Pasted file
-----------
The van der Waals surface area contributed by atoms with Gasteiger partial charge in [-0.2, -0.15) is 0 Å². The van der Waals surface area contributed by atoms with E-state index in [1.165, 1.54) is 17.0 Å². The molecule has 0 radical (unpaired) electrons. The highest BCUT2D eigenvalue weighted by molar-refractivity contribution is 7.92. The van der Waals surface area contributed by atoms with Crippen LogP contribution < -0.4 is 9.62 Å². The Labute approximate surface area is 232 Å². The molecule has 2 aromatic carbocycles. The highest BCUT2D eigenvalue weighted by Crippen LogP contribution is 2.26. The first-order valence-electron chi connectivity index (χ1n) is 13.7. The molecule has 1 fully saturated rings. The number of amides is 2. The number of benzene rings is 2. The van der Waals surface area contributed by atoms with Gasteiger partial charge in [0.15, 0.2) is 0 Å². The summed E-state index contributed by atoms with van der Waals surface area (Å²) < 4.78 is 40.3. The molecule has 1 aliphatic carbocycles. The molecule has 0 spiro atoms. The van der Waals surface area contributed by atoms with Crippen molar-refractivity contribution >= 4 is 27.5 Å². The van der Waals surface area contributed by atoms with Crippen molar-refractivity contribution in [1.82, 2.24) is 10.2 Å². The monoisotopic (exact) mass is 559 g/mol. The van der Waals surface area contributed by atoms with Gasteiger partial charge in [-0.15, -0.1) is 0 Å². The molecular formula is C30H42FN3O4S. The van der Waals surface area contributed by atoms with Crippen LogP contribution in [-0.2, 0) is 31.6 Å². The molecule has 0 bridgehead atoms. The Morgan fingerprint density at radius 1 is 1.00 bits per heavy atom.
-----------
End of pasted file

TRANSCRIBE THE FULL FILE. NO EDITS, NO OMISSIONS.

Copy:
The van der Waals surface area contributed by atoms with Gasteiger partial charge in [-0.2, -0.15) is 0 Å². The van der Waals surface area contributed by atoms with E-state index in [1.165, 1.54) is 17.0 Å². The molecule has 0 radical (unpaired) electrons. The highest BCUT2D eigenvalue weighted by molar-refractivity contribution is 7.92. The van der Waals surface area contributed by atoms with Crippen LogP contribution < -0.4 is 9.62 Å². The Labute approximate surface area is 232 Å². The molecule has 2 aromatic carbocycles. The highest BCUT2D eigenvalue weighted by Crippen LogP contribution is 2.26. The first-order valence-electron chi connectivity index (χ1n) is 13.7. The molecule has 1 fully saturated rings. The number of amides is 2. The number of benzene rings is 2. The van der Waals surface area contributed by atoms with Gasteiger partial charge in [0.15, 0.2) is 0 Å². The summed E-state index contributed by atoms with van der Waals surface area (Å²) < 4.78 is 40.3. The molecule has 1 aliphatic carbocycles. The molecule has 0 spiro atoms. The van der Waals surface area contributed by atoms with Crippen molar-refractivity contribution >= 4 is 27.5 Å². The van der Waals surface area contributed by atoms with Crippen molar-refractivity contribution in [1.82, 2.24) is 10.2 Å². The monoisotopic (exact) mass is 559 g/mol. The van der Waals surface area contributed by atoms with Gasteiger partial charge in [-0.15, -0.1) is 0 Å². The molecular formula is C30H42FN3O4S. The van der Waals surface area contributed by atoms with Crippen LogP contribution in [-0.2, 0) is 31.6 Å². The molecule has 0 bridgehead atoms. The Morgan fingerprint density at radius 1 is 1.00 bits per heavy atom.